California Governor. Gavin Newsom, the governor of California announced Thursday that it will create its own low-cost insulin. This is an essential hormone many people rely upon to manage their diabetes. It makes the state one of the most innovative in the nation.
In a video shared on Twitter, he said that “people should not go into debt to receive life-saving medication.”
“Many Americans experience out-of-pocket costs anywhere from $300 to $500 per month for this life-saving drug,” he said. California is taking the matter into its own hands. The budget I just signed sets aside $100 million so we can contract and make our own insulin at a cheaper price, close to at cost, and make it available to all.”
Newsom last week signed a $308 billion state budget. He said on Thursday that $50 million in the budget will go toward developing low-cost insulin products and another $50 million “will go towards a California-based insulin manufacturing facility” that he says will “provide new, high paying jobs and a stronger supply chain” for the diabetes medication.
Millions of diabetics, who cannot produce insulin or do not respond to insulin, inject insulin with the synthetic insulin version to maintain normal blood sugar levels and prevent multiple complications.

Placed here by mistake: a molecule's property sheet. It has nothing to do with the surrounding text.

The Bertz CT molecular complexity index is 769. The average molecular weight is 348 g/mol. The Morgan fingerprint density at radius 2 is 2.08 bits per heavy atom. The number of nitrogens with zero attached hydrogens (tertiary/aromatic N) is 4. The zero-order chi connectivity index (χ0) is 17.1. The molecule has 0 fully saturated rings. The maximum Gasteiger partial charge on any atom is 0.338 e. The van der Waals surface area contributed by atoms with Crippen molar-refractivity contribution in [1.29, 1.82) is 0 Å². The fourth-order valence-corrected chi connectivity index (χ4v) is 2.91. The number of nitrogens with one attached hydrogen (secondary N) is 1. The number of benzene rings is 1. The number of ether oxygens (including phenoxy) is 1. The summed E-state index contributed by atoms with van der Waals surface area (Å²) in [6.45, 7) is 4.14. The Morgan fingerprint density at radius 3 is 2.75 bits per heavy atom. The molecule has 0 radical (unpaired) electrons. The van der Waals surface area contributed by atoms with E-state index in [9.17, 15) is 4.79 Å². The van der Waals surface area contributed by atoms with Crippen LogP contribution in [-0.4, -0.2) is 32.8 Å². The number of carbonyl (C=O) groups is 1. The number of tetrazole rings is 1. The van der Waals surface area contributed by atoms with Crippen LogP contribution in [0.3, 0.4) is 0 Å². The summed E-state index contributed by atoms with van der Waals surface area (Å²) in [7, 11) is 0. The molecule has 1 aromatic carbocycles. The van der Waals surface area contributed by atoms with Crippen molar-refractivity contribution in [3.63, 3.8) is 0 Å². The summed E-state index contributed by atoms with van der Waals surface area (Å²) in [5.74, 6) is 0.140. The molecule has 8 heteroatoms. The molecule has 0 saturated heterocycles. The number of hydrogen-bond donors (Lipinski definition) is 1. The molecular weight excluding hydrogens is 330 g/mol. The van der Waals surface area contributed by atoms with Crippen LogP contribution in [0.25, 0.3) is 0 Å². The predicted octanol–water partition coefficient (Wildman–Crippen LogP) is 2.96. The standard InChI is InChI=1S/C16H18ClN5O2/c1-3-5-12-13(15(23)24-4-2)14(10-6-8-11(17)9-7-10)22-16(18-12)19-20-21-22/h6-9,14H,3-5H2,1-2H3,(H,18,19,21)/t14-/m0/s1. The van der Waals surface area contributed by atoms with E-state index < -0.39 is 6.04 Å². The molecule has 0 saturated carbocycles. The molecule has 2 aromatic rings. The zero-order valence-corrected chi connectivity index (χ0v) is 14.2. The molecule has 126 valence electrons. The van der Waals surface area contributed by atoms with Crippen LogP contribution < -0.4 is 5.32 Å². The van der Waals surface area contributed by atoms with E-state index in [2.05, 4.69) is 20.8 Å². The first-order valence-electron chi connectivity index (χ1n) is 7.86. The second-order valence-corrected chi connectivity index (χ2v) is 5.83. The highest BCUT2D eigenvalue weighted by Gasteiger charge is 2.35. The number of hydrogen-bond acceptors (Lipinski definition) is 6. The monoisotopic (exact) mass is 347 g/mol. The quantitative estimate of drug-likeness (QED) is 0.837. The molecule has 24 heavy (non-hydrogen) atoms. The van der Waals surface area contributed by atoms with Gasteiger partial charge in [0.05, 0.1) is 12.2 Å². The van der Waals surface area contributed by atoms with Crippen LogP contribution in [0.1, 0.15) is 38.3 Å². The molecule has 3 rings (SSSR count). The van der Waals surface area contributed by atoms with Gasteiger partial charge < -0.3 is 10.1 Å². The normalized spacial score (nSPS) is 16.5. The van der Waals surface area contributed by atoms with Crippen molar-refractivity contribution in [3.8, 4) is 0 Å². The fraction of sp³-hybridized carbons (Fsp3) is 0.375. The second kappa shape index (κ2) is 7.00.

Of the 37 million people in the United States who have diabetes, about 8.4 million use insulin, according to the American Diabetes Association. The medical costs for diabetes sufferers in America are twice as high than those of people who don’t have diabetes. In fact, one third of Medicare dollars is spent on diabetes treatment.
Earlier in the month, Senators introduced an insulin bill that would allow Congress to limit insulin prices. Senate Majority Leader Chuck Schumer, D-N.Y., praised the bill. It was introduced by co-chairs from the U.S. Senate Diabetes Caucus. Susan Collins (R-Maine) and Jeanne Shaheen (D-N.H.), and said he would bring it to a vote on the Senate floor “very soon.” The bill, if passed, would take effect for those with coverage on Jan. 1, 2024.
While the price of insulin tends to fall over time, it continues to increase in cost for consumers. Three companies–Sanofi SA, Eli Lilly and Co., and Novo Nordisk–own some 90 percent of the market for insulin, which was first isolated in the 1920s.
About one in five insured Americans pay more than $35 per month for the treatment, while the rest pay about $23 per month, according to a 2021 report on drug prices by health information company IQVIA.
The Trump administration previously announced a program in May 2020 to cap the price of insulin for many Medicare recipients. The program went into effect in January 2021 and remains in place. Under the program, more than 1,750 Medicare Part D and Medicare Advantage plans have voluntarily capped the co-payments for insulin at $35 per month.
Mimi Nguyen Li covers news around the world with an emphasis on U.S. news. Based in Australia, she is the editor of World News. Contact her at [email protected]